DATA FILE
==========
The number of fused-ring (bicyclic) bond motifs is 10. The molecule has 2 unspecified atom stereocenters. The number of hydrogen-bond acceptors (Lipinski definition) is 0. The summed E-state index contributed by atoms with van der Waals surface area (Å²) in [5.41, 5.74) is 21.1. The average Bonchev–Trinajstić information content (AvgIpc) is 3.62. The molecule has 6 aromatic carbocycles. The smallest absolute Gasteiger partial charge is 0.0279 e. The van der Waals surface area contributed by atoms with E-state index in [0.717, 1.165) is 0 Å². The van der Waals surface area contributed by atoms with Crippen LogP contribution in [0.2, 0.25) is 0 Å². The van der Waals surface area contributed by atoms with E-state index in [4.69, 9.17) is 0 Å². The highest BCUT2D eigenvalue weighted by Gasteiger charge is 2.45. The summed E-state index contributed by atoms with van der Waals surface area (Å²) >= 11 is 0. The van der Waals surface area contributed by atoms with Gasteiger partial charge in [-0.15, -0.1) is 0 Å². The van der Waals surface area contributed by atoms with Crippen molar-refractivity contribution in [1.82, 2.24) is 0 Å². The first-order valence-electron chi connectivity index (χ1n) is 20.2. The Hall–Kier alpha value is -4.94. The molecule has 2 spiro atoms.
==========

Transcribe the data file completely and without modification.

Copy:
The number of fused-ring (bicyclic) bond motifs is 10. The molecule has 2 unspecified atom stereocenters. The number of hydrogen-bond acceptors (Lipinski definition) is 0. The summed E-state index contributed by atoms with van der Waals surface area (Å²) in [5.41, 5.74) is 21.1. The average Bonchev–Trinajstić information content (AvgIpc) is 3.62. The molecule has 6 aromatic carbocycles. The smallest absolute Gasteiger partial charge is 0.0279 e. The van der Waals surface area contributed by atoms with E-state index in [0.717, 1.165) is 0 Å². The van der Waals surface area contributed by atoms with Crippen LogP contribution in [0.2, 0.25) is 0 Å². The van der Waals surface area contributed by atoms with E-state index in [4.69, 9.17) is 0 Å². The highest BCUT2D eigenvalue weighted by Gasteiger charge is 2.45. The summed E-state index contributed by atoms with van der Waals surface area (Å²) >= 11 is 0. The van der Waals surface area contributed by atoms with Gasteiger partial charge in [-0.15, -0.1) is 0 Å². The van der Waals surface area contributed by atoms with Crippen molar-refractivity contribution in [1.82, 2.24) is 0 Å². The first-order valence-electron chi connectivity index (χ1n) is 20.2. The Hall–Kier alpha value is -4.94. The molecule has 2 spiro atoms.